Daycare costs, waitlists send families looking for alternative options

Most daycares in Nashville have waitlists more than a year long.
Brendan Tierney reports how daycares are struggling to meet demand and what other options are available for parents.
Published: Mar. 15, 2023 at 7:05 PM CDT
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NASHVILLE, Tenn. (WSMV) - The Tennessee General Assembly is trying to create a daycare scholarship program to solve what lawmakers are calling a childcare crisis.

Many daycares in Nashville tell WSMV4 they have waitlists with more than 500 families on them while others said they are currently filling spots for their class of 2029.

That high demand and not enough staff has drastically increased the price of childcare in Tennessee. The latest data from Child Care Aware of America shows it costs nearly $11,000 per year to put an infant in center-based daycare. That’s nearly as much as a year of tuition of University of Tennessee at Knoxville.

Blessed Babies Learning Academy in North Nashville moved to a larger facility on Whites Creek Pike after outgrowing their last building due to the demand. Owner and director Diesheka Bowers said they filled up all their additional spots within a couple of days and even built more classrooms to help as many families as possible.

“We have parents who call us on the phone every day and they’re basically begging us,” Bowers said. “They’re saying, ‘Can you please tell me how long I am going to be on this waiting list? Is there any chance I can get in?’ We have mothers who are on maternity leave and they’re like, ‘I have to go back to work.’ They can’t go to work.”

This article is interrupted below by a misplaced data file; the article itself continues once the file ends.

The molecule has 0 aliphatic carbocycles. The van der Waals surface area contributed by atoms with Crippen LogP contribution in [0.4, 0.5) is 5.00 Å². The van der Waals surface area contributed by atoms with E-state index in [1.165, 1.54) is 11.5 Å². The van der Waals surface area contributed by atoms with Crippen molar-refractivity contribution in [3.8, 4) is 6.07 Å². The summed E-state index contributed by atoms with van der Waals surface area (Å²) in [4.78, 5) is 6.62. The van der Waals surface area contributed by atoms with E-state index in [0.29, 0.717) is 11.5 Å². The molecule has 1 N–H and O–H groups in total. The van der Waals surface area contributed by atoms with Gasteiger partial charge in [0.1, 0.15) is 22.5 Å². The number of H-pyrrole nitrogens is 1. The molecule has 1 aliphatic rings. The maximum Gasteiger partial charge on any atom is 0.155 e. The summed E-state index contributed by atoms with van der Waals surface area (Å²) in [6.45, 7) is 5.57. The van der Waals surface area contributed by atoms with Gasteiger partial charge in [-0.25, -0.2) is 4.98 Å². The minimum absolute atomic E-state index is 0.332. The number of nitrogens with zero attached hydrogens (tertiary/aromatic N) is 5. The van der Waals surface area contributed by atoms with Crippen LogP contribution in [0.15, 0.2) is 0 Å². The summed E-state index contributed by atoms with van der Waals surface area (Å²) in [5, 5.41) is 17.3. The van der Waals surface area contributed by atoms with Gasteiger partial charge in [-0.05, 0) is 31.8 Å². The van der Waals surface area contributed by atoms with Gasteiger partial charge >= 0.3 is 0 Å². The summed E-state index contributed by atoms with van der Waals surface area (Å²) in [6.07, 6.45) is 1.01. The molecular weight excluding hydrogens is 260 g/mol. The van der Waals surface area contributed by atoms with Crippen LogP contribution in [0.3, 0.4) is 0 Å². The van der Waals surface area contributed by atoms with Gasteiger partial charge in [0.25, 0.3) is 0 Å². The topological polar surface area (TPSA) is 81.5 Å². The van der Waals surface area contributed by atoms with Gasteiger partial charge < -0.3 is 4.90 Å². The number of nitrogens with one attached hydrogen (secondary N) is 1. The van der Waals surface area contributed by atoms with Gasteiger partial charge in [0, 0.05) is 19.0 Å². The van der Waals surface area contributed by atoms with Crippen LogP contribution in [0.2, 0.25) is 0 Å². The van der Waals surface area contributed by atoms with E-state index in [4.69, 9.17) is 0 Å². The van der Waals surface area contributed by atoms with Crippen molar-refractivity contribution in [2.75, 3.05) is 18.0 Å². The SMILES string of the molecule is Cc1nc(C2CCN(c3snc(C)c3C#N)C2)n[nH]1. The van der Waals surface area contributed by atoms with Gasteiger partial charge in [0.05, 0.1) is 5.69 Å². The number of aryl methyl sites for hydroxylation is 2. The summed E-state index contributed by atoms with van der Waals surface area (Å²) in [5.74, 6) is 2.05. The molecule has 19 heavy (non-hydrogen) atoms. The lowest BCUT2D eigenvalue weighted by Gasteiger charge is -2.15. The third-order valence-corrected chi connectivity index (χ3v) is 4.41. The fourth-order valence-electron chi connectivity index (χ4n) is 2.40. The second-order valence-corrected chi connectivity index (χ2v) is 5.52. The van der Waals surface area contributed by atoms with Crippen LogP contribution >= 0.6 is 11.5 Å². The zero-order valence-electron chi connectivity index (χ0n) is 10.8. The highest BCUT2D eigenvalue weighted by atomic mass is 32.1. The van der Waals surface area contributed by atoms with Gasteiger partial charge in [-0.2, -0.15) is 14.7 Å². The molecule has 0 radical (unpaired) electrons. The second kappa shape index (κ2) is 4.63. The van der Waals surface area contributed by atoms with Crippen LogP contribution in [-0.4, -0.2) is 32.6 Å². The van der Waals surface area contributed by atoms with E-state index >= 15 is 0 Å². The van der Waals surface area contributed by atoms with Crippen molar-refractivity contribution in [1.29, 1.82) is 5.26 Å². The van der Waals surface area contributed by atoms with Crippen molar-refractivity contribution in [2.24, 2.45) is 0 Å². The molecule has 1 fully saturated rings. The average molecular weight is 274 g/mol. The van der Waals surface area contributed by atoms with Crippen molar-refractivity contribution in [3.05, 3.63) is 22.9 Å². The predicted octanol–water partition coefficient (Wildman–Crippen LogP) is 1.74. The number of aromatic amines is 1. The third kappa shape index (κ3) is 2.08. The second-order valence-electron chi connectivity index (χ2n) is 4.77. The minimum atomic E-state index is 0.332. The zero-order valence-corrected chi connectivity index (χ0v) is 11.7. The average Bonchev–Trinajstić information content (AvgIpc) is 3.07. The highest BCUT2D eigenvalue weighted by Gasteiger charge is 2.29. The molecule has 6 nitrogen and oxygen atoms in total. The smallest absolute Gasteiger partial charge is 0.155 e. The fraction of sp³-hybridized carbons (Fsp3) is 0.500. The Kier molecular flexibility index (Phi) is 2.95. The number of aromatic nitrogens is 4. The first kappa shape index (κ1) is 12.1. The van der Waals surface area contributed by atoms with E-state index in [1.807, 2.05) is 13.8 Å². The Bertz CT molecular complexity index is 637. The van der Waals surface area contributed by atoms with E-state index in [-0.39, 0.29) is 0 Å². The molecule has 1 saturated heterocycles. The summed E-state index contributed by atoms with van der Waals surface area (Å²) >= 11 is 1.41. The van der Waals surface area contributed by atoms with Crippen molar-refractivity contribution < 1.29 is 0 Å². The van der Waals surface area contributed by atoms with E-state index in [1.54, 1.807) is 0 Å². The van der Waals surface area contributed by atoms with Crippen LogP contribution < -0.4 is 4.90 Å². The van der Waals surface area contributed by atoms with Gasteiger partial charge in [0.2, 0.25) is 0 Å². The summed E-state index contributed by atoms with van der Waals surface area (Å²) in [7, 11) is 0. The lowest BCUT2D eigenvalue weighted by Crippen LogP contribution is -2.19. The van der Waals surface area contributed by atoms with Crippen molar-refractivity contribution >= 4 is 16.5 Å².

Bowers said they have more than 60 families on a waitlist right now and that number grows every day. BBLA is allowed to have up to 154 children at a time, but they currently have a cap of 125 because they cannot find enough teachers to staff every room under DHS ratio limits.

“It hurts me to tell them no or I hate to say that I don’t think your child is going to get in in six months,” Bowers said. “That is frustrating because we hear parents and know that they have to go to work, they have to make a living.”

One parent to get a coveted spot is Gia Barden. She was on the waitlist at six daycares before her son was born and has started warning her friends to get on a waitlist as soon as they begin trying to get pregnant.

“It was very stressful, but now that we are in, the stress is a lot less because I don’t have to worry about that,” Barden said. “I can just bring him every day and drop him off.”

Other families that were not as lucky to get a spot are trying to find alternative options. Nashville Nanny Agency owner Rachel Adkins said they’ve seen a major influx of parents coming to them looking for caregivers.

“They’re looking for dependable and reliable childcare, and typically our turnaround is between four to six weeks,” Adkins said. “Good help is hard to find right now for a lot of people in every industry. We are seeing that as well.”

She said that added demand has led to a much tighter nanny market than before the pandemic. That’s made them eliminate their part-time nanny search service, and nannies are charging significantly higher rates for full-time work.

“Most of our families are pregnant and they are expecting at a certain time or day. But about half of our families that contact us, they are looking for someone yesterday,” Adkins said. “They’re scrambling and they’re in a really tough spot.”

“What used to get you a great nanny at $15 to $20 per hour is now more like $25 to $35 per hour,” Adkins said. “A lot of our nannies are making $75,000 per year. It’s just the lack of childcare in the area. It’s put parents in a really tough place.”